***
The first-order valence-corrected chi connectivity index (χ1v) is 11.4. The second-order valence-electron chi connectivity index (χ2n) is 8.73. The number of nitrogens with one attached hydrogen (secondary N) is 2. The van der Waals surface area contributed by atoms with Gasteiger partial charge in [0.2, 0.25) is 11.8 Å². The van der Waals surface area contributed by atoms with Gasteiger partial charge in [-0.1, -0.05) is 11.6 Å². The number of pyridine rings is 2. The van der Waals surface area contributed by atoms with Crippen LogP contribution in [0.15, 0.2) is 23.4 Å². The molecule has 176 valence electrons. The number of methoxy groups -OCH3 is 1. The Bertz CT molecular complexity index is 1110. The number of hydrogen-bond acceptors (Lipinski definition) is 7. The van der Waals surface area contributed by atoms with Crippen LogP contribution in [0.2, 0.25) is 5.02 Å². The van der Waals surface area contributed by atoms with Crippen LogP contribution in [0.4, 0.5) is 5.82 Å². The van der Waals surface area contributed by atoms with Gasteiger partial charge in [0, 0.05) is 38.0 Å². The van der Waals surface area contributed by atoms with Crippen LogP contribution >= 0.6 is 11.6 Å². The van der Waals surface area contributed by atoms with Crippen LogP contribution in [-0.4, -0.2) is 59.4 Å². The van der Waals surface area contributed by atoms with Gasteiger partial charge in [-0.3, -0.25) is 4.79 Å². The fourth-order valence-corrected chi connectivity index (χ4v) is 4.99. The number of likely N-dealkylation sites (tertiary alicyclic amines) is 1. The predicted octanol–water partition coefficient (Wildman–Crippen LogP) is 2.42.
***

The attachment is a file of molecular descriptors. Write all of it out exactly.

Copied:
The first-order valence-corrected chi connectivity index (χ1v) is 11.4. The second-order valence-electron chi connectivity index (χ2n) is 8.73. The number of nitrogens with one attached hydrogen (secondary N) is 2. The van der Waals surface area contributed by atoms with Gasteiger partial charge in [0.2, 0.25) is 11.8 Å². The van der Waals surface area contributed by atoms with Gasteiger partial charge in [-0.1, -0.05) is 11.6 Å². The number of pyridine rings is 2. The van der Waals surface area contributed by atoms with Crippen LogP contribution in [0.15, 0.2) is 23.4 Å². The molecule has 176 valence electrons. The number of methoxy groups -OCH3 is 1. The Bertz CT molecular complexity index is 1110. The number of hydrogen-bond acceptors (Lipinski definition) is 7. The van der Waals surface area contributed by atoms with Crippen LogP contribution in [0.2, 0.25) is 5.02 Å². The van der Waals surface area contributed by atoms with Crippen LogP contribution in [0.4, 0.5) is 5.82 Å². The van der Waals surface area contributed by atoms with Gasteiger partial charge in [0, 0.05) is 38.0 Å². The van der Waals surface area contributed by atoms with Crippen LogP contribution >= 0.6 is 11.6 Å². The van der Waals surface area contributed by atoms with Crippen LogP contribution in [-0.4, -0.2) is 59.4 Å². The van der Waals surface area contributed by atoms with Gasteiger partial charge in [-0.3, -0.25) is 4.79 Å². The fourth-order valence-corrected chi connectivity index (χ4v) is 4.99. The number of likely N-dealkylation sites (tertiary alicyclic amines) is 1. The predicted octanol–water partition coefficient (Wildman–Crippen LogP) is 2.42.